August 1 is Emancipation Day in Ontario

By MURPHY BROWNE

The city of Toronto is 175 years old. On March 6, 1834 the Town of York was formally incorporated as the City of Toronto. This year, 2009, also marks the 175th year since the enslavement of Africans in Canada was abolished.

After more than 10 years of advocacy and petitioning, the Ontario provincial government passed the Emancipation Day Bill (Bill 111) on December 4, 2008 and the Bill received Royal Assent on December 10, 2008. August 1 is now officially Emancipation Day in Ontario.

Contrary to popular opinion, then Lieutenant-Governor of Upper Canada, John Graves Simcoe, did not abolish slavery in Upper Canada (Ontario) in 1793. He did make an attempt which was thwarted by other members of the Family Compact, who were slave holders and dominated the House of Assembly.

Although Simcoe’s name is remembered and celebrated on August 1 partly because of his attempt to end slavery, the name and the story of the enslaved African woman whose protest pushed him to take action, is scarcely known. Chloe Cooley, an enslaved African woman was brutally beaten, tied up with ropes and taken across the Niagara River from Queenston on March 14, 1793 to be sold to an American buyer.

Her enslaver, William Vrooman, could not subdue Cooley on his own. He needed the help of two other men, his brother and a neighbour, to assist him in brutalizing and transporting her across the Niagara. She protested as they beat her, tied her up, threw her into the bottom of a boat and rowed it across the river.

Her screams and struggles attracted so much attention that two witnesses, Peter Martin, “a free Black”, and William Grisley made an official report to Simcoe. At an Executive Council meeting on March 21, 1793, they recounted what they had witnessed on March 14.

Simcoe attempted to pass an Act abolishing slavery throughout Ontario. The slaveholders on the Executive Council, including Peter Russell who acted in Simcoe’s position after he left Canada, disagreed, citing the serious economic consequences. The Act was modified to gradually eliminate slavery, stating that all enslaved Africans in the province would remain enslaved until death, that no new slaves could be brought into Upper Canada and that children born to enslaved African women would become free at age 25. The average life expectancy of enslaved Africans was 25 years.

The Act Against Slavery was passed by Upper Canada on July 9, 1793. This law did not prevent White men and women living in Upper Canada from selling their human “property” to slaveholders in other areas of North America, South America or the Caribbean. Some enslaved Africans in Upper Canada fled south to the free states in the U.S. Enslaved Africans from various parts of British North America (Canada) began fleeing south to Vermont after slavery was abolished there in July 1777.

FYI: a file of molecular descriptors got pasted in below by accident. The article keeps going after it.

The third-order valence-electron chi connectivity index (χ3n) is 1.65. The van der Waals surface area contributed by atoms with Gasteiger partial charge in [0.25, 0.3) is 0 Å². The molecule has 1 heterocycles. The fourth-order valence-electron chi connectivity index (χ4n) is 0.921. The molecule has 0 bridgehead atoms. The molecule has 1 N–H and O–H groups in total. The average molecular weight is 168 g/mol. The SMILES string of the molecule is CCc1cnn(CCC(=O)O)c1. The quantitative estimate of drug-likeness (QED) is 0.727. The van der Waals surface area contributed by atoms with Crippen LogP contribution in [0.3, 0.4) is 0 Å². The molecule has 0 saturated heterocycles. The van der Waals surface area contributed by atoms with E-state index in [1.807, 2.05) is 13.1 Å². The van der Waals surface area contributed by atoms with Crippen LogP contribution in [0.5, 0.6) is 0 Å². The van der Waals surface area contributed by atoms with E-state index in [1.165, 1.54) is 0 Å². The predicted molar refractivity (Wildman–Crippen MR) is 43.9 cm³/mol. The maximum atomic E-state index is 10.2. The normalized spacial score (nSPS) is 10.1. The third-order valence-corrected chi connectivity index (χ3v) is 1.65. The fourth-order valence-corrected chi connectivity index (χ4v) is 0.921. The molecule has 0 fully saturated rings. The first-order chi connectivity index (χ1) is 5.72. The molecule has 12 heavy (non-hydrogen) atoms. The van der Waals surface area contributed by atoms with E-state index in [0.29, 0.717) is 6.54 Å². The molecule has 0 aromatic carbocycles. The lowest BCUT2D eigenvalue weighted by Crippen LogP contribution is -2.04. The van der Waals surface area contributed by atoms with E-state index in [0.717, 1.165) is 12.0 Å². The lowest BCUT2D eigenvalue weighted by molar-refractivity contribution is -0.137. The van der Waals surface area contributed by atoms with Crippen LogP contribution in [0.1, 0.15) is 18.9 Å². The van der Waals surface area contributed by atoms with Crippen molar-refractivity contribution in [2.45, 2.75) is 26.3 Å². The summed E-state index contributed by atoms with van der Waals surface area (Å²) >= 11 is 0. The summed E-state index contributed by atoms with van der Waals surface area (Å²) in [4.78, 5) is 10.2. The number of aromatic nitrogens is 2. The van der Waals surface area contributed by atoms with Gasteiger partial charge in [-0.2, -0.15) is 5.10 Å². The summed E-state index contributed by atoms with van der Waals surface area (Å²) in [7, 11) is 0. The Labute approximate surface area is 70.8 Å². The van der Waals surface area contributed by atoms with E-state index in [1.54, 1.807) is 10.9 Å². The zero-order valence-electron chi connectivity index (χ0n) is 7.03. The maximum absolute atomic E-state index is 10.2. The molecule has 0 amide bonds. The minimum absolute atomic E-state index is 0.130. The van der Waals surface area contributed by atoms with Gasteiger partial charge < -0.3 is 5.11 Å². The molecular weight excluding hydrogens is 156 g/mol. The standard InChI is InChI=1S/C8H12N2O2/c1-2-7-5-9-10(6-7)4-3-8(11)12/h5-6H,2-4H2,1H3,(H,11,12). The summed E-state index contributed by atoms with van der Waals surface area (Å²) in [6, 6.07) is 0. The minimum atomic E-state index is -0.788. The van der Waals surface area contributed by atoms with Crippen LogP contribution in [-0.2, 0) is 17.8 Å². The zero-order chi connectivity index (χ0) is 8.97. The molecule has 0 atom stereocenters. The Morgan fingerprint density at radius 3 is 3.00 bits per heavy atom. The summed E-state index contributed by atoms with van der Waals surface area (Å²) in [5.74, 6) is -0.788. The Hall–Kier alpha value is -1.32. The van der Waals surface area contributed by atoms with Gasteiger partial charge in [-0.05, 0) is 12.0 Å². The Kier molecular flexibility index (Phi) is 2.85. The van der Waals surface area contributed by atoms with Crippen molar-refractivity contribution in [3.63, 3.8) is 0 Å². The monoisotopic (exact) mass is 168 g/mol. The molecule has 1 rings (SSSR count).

Cooley’s experience was not an isolated incident. White men and women who kept enslaved Africans as property in Canada, frequently bought and sold them as if they were furniture or other items, rather than human beings with feelings. In a York newspaper dated February 10, 1806, Peter Russell (Simcoe’s successor) has an advertisement to sell a 40 year old “Black woman” named Peggy and her 15-year-old son, Jupiter, whom he describes as “servants for life”.

Peggy was being sold for $150 and Jupiter for $200. However – if the buyer had ready cash – he or she could get a discount of 25 per cent. Russell owned Peggy, her son and her two daughters (younger than Jupiter) and had no qualms about selling a mother away from her children or her husband (Mr. Pompadour) who was a “free Black”.

The law at the time bestowed the status of the mother on her children regardless of the father’s status, to ensure that the children resulting from the rapes of enslaved African women by their White owners (or the owners’ relatives, friends, colleagues etc.,) could not become free because their father was White.

In Maureen G. Elgersman’s 1999 book, Unyielding Spirits: Black Women and Slavery in Early Canada and Jamaica, an advertisement from the October 1792 Upper Canada Gazette, placed by the Crooks family (father and son merchants, James and William Crooks) who lived in Niagara, speaks volumes about the fate of enslaved Africans in this country.

“Wanted to purchase. A Negro girl, from 7 to 12 years of age, of good disposition. For further particulars apply to the subscribers. W. & J. Crooks”.

August 1 has, for many years, been an official holiday and recognized as Emancipation Day in several Caribbean island nations – formerly British colonies – as well as in Guyana. The same law that emancipated enslaved Africans in Canada was also supposed to put an end to the enslavement of Africans in other British colonies and Dominions.

Unfortunately, the slaveholders in the Caribbean islands and British Guiana (Guyana) decided that they were going to get another six years of free labour, by naming the Africans “apprentices.” This, despite the fact that they had received compensation for losing their “property”.

The “apprenticeship” system put in place after August 1, 1834 meant that Africans were forced to continue providing free labour for 40 hours a week to enrich their previous “owners”. There was widespread dissatisfaction expressed by the Africans in various places including the Bahamas, Guyana, Trinidad and Jamaica, which forced the colonizers and the British government to declare an end to the “apprenticeship” system and, on August 1, 1838, Africans throughout the British colonized areas were legally free from chattel slavery.

tiakoma@aol.com

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